Banksy's anonymity has always been an integral part of his success, affording him a Robin Hood-type allure that keeps new generations arriving at his work. But the very anonymity that brought him riches in the art world might now be the thing that takes them away. A recent ruling by the European Union Intellectual Property Office has stripped Banksy of trademark rights to two more of his artworks, with his hidden identity a key cause in loss of copyright.
As well as warning that his anonymity “hinders him from being able to protect this art under copyright laws without identifying himself,” the EU panel found, in two separate judgments, that the artist was also acting in "bad faith" as he had "departed from accepted principles of ethical behaviours or honest commercial and business practices."
Now having lost rights to a total of four artworks for similar reasons, the most recent ruling saw the street artist lose trademark ownership on two of his most recognized works — Girl With Umbrella and Radar Rat. Girl With Umbrella was made in London in 2004 and Radar Rat in 2008 in New Orleans.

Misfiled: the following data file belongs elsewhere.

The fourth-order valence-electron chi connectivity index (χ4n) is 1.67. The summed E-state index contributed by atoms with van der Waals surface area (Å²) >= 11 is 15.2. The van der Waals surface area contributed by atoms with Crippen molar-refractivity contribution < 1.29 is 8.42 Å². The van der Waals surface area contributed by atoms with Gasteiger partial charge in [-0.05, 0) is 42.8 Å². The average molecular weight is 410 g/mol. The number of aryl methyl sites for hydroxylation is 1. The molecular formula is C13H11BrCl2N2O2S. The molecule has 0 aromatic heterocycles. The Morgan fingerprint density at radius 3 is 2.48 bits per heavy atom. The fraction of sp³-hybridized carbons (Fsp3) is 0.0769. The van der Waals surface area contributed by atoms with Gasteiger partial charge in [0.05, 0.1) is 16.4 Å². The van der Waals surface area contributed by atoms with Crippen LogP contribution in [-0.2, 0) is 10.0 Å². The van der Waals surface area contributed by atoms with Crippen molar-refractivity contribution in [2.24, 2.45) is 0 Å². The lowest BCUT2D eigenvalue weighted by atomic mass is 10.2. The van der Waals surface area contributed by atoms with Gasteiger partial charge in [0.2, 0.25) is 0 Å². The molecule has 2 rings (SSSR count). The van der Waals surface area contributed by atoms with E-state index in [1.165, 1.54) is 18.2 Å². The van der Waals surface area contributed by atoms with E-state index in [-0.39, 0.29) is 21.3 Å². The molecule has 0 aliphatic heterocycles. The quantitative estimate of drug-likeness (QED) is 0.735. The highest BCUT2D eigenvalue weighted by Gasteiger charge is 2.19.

It is being reported that greetings card company, Full Colour Black, which recreates Banksy works for its product, convinced the court to drop the trademarks the artist had claimed on the two pieces.
In his 2006 book Wall and Piece, the artist said that copyright claims are "for losers", and encouraged people to “copy, -borrow, steal and amend” his work. In a decidedly contradictory act, Banksy continues to claim trademark rights.
These latest rulings open the gates for people to do exactly that, which means that, should he wish to retain ownership of his work, Banksy may be forced into revealing his identity.